Look, I’m not saying it should seem like it was written by a 4th grader, but don’t get fixated on the tiny details that have the potential to be a major timesuck. Prioritize. 

    6. Block quotes save lives

    Block quotes do a fantastic job of filling space on any page. 

    Here’s my formula: 

    • prepare for a block quote with ~1 sentence priming the reader about what the block quote is about
    •  *insert block quote*
    •  ~1-2 sentences reiterating exactly what the block quote said in your writer’s voice
    •  ~2-3 sentences clarifying how the quote ties into the overall argument of the essay. 

    This formula has the potential to carry about 10-30% of the paper. You’re welcome. 

    7. Set a turnaround time

    At a certain point, the deadline is just too close and you’ve gotta wrap up whatever you have. 

    Know at what point you have to just slap a conclusion paragraph on that bad boy and call it a day. 

    I usually say about 15 minutes before it’s due (gives me time to check the citations, my name, etc. and turn it in).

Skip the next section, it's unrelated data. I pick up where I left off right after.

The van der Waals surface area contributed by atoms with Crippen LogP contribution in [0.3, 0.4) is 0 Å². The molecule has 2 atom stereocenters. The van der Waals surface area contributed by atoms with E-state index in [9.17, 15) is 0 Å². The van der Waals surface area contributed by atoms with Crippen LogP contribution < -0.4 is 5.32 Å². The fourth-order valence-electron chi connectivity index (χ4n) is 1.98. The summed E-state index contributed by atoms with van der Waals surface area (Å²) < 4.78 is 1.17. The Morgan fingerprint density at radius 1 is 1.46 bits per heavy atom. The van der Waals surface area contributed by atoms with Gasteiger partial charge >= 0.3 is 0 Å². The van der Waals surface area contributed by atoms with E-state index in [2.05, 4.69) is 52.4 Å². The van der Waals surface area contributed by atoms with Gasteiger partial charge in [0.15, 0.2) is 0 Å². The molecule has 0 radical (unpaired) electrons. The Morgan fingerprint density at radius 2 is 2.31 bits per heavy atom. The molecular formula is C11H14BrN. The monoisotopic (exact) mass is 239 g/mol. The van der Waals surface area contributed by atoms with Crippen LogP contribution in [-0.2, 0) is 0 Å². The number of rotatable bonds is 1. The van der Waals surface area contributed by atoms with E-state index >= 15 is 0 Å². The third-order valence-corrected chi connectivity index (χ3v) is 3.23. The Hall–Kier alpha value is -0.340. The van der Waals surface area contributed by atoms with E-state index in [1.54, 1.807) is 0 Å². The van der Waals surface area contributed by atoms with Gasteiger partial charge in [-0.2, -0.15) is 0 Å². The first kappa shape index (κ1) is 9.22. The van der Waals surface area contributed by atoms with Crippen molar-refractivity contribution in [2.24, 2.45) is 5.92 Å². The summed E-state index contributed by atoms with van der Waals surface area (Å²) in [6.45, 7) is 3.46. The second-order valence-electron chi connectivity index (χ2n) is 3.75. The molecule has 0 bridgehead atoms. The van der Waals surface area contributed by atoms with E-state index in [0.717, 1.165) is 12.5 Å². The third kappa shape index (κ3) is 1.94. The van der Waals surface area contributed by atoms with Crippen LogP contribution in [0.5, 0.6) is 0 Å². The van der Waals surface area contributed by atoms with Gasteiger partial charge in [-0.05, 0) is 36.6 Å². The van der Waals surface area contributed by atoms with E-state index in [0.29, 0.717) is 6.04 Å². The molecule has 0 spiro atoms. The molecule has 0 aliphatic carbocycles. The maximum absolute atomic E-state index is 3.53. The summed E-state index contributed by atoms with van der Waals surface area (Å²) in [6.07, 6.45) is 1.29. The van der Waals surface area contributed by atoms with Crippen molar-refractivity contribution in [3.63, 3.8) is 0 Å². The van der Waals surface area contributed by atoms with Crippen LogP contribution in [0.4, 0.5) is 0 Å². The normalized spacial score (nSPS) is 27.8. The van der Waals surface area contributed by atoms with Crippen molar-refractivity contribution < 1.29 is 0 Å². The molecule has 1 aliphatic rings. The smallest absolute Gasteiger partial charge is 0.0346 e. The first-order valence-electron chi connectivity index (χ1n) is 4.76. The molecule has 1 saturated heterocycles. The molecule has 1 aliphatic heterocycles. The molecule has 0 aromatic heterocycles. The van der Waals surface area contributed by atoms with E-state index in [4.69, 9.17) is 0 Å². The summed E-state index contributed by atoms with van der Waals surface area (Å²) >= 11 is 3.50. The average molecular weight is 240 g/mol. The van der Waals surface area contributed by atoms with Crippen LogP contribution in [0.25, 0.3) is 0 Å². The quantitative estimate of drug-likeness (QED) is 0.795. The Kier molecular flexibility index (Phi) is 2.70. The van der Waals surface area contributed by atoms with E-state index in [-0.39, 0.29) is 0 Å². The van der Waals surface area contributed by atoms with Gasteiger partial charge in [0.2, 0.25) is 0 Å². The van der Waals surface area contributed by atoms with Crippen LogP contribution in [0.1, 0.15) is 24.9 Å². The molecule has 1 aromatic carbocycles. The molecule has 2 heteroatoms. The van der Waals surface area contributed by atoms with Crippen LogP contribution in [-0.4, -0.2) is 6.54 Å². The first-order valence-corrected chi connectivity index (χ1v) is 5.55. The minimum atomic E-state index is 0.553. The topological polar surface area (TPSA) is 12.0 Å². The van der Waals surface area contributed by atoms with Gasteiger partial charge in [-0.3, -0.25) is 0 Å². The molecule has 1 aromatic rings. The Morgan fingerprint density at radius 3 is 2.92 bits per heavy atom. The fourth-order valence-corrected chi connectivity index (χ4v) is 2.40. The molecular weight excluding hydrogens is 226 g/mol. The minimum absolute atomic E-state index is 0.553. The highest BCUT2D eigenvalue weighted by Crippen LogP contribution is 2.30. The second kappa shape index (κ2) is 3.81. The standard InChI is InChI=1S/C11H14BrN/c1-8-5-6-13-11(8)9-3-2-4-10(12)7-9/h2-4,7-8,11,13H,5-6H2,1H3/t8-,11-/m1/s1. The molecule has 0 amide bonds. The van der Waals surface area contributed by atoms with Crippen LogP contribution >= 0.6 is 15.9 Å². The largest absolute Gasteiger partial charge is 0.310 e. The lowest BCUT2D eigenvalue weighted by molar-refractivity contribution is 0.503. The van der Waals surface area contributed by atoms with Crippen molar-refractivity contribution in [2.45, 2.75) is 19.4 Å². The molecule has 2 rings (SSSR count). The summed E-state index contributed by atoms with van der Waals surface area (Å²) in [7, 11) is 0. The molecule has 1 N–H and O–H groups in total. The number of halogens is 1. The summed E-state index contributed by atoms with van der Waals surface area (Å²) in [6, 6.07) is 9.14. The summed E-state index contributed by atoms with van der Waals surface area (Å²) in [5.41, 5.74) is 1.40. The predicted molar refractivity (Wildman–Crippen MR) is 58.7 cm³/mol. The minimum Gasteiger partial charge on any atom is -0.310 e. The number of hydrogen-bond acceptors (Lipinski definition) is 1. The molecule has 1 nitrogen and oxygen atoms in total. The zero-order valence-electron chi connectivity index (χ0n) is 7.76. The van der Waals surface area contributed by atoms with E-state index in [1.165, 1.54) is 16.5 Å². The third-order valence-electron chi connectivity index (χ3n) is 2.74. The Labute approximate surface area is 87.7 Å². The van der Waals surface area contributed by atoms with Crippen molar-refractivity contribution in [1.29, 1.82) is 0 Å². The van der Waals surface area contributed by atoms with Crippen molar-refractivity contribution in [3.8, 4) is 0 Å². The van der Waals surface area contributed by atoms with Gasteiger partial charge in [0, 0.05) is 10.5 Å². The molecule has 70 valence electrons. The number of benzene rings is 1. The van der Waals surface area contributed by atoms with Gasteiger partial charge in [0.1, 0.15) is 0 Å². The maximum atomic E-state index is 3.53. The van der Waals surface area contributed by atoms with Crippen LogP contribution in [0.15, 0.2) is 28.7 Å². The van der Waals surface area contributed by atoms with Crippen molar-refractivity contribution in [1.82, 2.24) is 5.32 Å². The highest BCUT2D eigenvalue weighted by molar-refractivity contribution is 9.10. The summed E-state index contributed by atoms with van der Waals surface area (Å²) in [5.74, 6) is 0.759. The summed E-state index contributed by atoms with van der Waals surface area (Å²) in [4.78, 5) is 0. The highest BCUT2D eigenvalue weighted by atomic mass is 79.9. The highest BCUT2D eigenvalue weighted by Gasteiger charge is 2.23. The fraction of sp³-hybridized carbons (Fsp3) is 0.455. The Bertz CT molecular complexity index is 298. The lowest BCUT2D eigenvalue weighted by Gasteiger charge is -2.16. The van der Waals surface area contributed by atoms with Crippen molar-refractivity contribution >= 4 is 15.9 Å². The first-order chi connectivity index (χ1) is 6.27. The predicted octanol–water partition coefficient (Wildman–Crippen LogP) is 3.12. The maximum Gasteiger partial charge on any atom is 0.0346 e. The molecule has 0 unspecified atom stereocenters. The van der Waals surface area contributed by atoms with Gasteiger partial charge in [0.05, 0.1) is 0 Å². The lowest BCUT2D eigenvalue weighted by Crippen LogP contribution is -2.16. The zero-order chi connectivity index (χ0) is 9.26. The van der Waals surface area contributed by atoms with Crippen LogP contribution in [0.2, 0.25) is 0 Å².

Note: My conclusion formula:

    • 1-2 sentences restating your answer to the prompt
    • 1-2 sentences recapping sections from the essay
    • 1 sentence giving some sort of deep thought to wrap it all up like a present on Christmas

    8. Turn It In

    Out of sight, out of mind. When all is said and done, this is one paper of many. Don’t let it ruin your day. Be able to accept that it is now out of your hands and as long as you gave what you could, there isn’t more that you could’ve done. 

    9. If all else fails, last second extension request

    I don’t personally support this approach, but I do understand it. Send your professor a sad, desperate tale of woe and hope they pity you.

    This strategy works best if you don’t regularly turn in assignments late or ask for extensions.

    Conclusion:

    I don’t think this is doable for every paper, I think this is a band-aid for those problems you just have no other way to solve. I also don’t think this is the best idea to make a habit, but if you’re going to do it… at least do it right. 

    Good luck and don’t forget to breathe. It will all be ok. Papers are important, but they’re not the end all, be all. Remember to not place too much pressure on yourself and treat yourself with kindness throughout the whole process.